Peel the carrots. Cut the thin part horizontally into bite size pieces. I usually split the fatter ends of the carrots in half lengthwise and then cut them in half crosswise to make 1/2  moon shapes. Try to have them all about the same size so they cook evenly. Drizzle olive oil on a baking sheet. Put the cut carrots onto the sheet, sprinkle with salt & pepper then shake them around so they’re evenly covered. Make sure they are not too crowded. Crowding=steaming not browning. Same principle applies in pan cooking like sauteing.

Drizzle about 1 Tablespoon of oil on a separate baking sheet. Spread the broccoli florets on it, sprinkle with salt and pepper, and shake on the pan until all florets are coated. Pop both the carrot and broccoli sheet pans in the oven for about 20 minutes or until they start to brown and are tender. Be sure to check frequently, rotate the pans and flip the vegetables so they get even color. Taste, taste, taste! If it tastes the way you want to eat it…it’s done!

Rinse the quinoa in a fine-meshed strainer. In a medium saucepan, bring 1 1/4 cups water to a boil. Add 1 cup quinoa. Cover, reduce heat, and simmer for 12 minutes. Turn off the heat, but keep the quinoa covered for another 5-10 minutes to rest and absorb the remaining steam. Try not to pick up the cover during the cooking process because you’ll let that valuable steam escape.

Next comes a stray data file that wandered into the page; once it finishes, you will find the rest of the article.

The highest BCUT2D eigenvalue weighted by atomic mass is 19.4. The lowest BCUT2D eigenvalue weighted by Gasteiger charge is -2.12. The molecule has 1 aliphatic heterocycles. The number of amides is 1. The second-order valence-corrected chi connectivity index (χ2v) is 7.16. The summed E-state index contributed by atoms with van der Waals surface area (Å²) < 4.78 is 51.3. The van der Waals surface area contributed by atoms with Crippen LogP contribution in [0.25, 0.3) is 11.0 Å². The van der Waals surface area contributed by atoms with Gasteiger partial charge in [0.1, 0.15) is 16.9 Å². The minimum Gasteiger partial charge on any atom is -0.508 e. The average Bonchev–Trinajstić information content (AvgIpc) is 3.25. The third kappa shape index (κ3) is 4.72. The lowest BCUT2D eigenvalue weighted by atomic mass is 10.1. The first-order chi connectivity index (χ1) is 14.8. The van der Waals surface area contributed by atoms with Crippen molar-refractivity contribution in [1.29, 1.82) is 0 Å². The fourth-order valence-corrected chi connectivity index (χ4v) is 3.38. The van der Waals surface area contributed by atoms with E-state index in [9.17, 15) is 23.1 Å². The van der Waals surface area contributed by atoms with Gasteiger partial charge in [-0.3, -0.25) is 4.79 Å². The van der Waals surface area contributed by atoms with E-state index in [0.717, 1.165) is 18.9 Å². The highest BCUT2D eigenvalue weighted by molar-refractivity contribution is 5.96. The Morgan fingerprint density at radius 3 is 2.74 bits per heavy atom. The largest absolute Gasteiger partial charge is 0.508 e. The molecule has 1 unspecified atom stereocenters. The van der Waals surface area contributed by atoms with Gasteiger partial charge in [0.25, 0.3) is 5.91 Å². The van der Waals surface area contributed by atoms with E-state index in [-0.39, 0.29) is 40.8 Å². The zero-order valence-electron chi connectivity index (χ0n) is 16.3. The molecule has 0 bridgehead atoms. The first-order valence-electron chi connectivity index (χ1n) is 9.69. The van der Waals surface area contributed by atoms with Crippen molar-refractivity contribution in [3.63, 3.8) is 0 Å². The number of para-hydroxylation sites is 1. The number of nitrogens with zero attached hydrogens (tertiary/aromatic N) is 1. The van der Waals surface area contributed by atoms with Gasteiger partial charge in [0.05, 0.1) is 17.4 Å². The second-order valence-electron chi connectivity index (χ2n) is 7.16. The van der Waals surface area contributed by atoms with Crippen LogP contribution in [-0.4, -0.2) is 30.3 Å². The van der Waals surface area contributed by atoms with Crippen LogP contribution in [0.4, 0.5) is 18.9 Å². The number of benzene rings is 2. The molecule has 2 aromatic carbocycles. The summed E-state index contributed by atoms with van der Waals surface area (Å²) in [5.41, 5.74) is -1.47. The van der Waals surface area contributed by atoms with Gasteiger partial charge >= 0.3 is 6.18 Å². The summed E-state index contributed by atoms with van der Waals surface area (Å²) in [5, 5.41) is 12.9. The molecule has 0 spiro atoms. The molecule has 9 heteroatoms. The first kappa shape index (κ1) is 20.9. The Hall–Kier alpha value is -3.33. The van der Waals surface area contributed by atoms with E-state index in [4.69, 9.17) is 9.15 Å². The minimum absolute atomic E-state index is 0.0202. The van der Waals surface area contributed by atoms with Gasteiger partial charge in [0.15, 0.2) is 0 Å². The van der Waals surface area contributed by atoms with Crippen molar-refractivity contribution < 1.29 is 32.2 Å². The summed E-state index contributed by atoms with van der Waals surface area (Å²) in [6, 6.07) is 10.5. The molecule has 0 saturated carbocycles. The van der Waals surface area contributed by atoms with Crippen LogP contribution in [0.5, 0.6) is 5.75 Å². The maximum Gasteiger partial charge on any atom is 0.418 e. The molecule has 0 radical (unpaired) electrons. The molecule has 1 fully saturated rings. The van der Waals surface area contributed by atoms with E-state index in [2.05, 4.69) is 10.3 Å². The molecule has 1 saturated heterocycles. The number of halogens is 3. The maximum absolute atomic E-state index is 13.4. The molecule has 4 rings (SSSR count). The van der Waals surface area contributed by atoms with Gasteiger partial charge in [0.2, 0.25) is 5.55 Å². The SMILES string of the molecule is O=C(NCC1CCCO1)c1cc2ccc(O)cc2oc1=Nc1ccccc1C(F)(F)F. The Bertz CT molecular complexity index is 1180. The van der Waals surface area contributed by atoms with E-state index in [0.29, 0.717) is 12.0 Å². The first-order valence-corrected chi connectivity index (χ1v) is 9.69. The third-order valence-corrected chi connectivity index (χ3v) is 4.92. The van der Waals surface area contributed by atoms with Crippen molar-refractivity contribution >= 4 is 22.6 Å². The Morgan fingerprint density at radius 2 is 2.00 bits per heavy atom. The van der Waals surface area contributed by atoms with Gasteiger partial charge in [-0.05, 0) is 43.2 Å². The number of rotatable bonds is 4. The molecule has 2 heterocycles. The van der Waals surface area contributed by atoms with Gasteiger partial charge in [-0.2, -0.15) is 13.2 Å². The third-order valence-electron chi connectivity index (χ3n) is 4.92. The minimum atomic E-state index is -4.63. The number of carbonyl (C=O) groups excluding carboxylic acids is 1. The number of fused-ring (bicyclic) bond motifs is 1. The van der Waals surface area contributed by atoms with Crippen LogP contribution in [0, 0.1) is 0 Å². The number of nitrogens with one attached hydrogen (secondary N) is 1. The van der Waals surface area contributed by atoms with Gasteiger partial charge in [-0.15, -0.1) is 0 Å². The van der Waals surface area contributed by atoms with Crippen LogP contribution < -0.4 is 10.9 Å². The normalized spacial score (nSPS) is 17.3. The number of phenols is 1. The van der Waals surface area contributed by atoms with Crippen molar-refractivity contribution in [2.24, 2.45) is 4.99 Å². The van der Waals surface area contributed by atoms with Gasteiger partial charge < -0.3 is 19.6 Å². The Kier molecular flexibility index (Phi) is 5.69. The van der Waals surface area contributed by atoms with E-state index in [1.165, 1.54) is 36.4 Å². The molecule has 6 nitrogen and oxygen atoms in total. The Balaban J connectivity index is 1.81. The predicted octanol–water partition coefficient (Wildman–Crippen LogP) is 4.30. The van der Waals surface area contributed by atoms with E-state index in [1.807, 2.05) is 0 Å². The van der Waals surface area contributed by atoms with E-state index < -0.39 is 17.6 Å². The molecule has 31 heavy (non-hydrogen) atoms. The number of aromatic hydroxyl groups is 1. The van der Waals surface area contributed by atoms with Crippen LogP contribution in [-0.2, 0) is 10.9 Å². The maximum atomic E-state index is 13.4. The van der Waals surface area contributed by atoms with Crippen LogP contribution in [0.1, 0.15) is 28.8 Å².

While the vegetables cook, make the dressing. I put all the ingredients in a blender to really emulsify and make the dressing creamy. You can also use a mini food processor or go old-school and whisk it. You could probably use a full size 7c food processor, but I’d recommend doubling the recipe or you may not have enough quantity to blend.

Consider reserving 1/2c of quinoa for breakfast tomorrow (mix it with dried fruit, nuts & soymilk as an oatmeal replacement). Toss the remaining cooked quinoa, beans, carrots, broccoli, parsley, mint, scallions, and half of the dressing. Add more dressing if you like and season with more salt to TASTE. Either reserve the dressing for a salad tomorrow, or if you feel it needs it, use the whole thing. Serve garnished with a bit of parsley and lemon zest.

Source: Adapted from 101cookbooks.com

Recommended brands: Eden Organic Quinoa Whole Grain available at Whole Foods

Deconstructed Quinoa Salad with Roasted Carrots, Broccoli & Tahini Dressing

And...constructed!